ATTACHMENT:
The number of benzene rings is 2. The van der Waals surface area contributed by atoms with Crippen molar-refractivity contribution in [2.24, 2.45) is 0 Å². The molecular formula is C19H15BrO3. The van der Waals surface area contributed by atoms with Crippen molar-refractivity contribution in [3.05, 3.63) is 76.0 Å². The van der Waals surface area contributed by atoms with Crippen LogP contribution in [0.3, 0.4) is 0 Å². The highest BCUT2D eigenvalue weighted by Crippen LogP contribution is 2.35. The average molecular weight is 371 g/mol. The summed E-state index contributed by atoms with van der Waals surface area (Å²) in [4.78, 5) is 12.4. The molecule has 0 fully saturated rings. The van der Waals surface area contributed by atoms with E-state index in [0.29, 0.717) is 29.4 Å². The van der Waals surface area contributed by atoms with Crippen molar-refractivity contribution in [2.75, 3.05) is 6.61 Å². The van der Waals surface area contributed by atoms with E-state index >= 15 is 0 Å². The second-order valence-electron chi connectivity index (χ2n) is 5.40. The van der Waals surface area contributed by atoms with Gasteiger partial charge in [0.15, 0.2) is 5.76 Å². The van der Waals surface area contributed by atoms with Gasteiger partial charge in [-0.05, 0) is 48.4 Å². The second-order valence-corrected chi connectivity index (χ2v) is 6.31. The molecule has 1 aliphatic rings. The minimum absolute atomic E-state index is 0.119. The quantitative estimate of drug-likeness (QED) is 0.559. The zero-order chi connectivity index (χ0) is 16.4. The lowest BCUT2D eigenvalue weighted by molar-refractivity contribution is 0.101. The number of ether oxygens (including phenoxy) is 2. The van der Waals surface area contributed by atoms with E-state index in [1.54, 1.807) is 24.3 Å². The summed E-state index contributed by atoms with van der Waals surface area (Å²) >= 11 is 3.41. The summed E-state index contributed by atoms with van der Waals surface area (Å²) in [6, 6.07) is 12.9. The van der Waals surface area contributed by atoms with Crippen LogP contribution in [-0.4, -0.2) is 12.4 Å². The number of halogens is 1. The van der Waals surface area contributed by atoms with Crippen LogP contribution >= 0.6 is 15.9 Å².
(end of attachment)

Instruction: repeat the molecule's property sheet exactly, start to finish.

The number of benzene rings is 2. The van der Waals surface area contributed by atoms with Crippen molar-refractivity contribution in [2.24, 2.45) is 0 Å². The molecular formula is C19H15BrO3. The van der Waals surface area contributed by atoms with Crippen molar-refractivity contribution in [3.05, 3.63) is 76.0 Å². The van der Waals surface area contributed by atoms with Crippen LogP contribution in [0.3, 0.4) is 0 Å². The highest BCUT2D eigenvalue weighted by Crippen LogP contribution is 2.35. The average molecular weight is 371 g/mol. The summed E-state index contributed by atoms with van der Waals surface area (Å²) in [4.78, 5) is 12.4. The molecule has 0 fully saturated rings. The van der Waals surface area contributed by atoms with E-state index in [0.29, 0.717) is 29.4 Å². The van der Waals surface area contributed by atoms with Crippen molar-refractivity contribution in [2.75, 3.05) is 6.61 Å². The van der Waals surface area contributed by atoms with E-state index >= 15 is 0 Å². The second-order valence-electron chi connectivity index (χ2n) is 5.40. The van der Waals surface area contributed by atoms with Gasteiger partial charge in [0.15, 0.2) is 5.76 Å². The van der Waals surface area contributed by atoms with Gasteiger partial charge in [-0.05, 0) is 48.4 Å². The second-order valence-corrected chi connectivity index (χ2v) is 6.31. The molecule has 1 aliphatic rings. The minimum absolute atomic E-state index is 0.119. The quantitative estimate of drug-likeness (QED) is 0.559. The zero-order chi connectivity index (χ0) is 16.4. The lowest BCUT2D eigenvalue weighted by molar-refractivity contribution is 0.101. The number of ether oxygens (including phenoxy) is 2. The van der Waals surface area contributed by atoms with E-state index in [1.54, 1.807) is 24.3 Å². The summed E-state index contributed by atoms with van der Waals surface area (Å²) >= 11 is 3.41. The summed E-state index contributed by atoms with van der Waals surface area (Å²) in [6, 6.07) is 12.9. The van der Waals surface area contributed by atoms with Crippen LogP contribution in [-0.4, -0.2) is 12.4 Å². The number of halogens is 1. The van der Waals surface area contributed by atoms with Crippen LogP contribution >= 0.6 is 15.9 Å².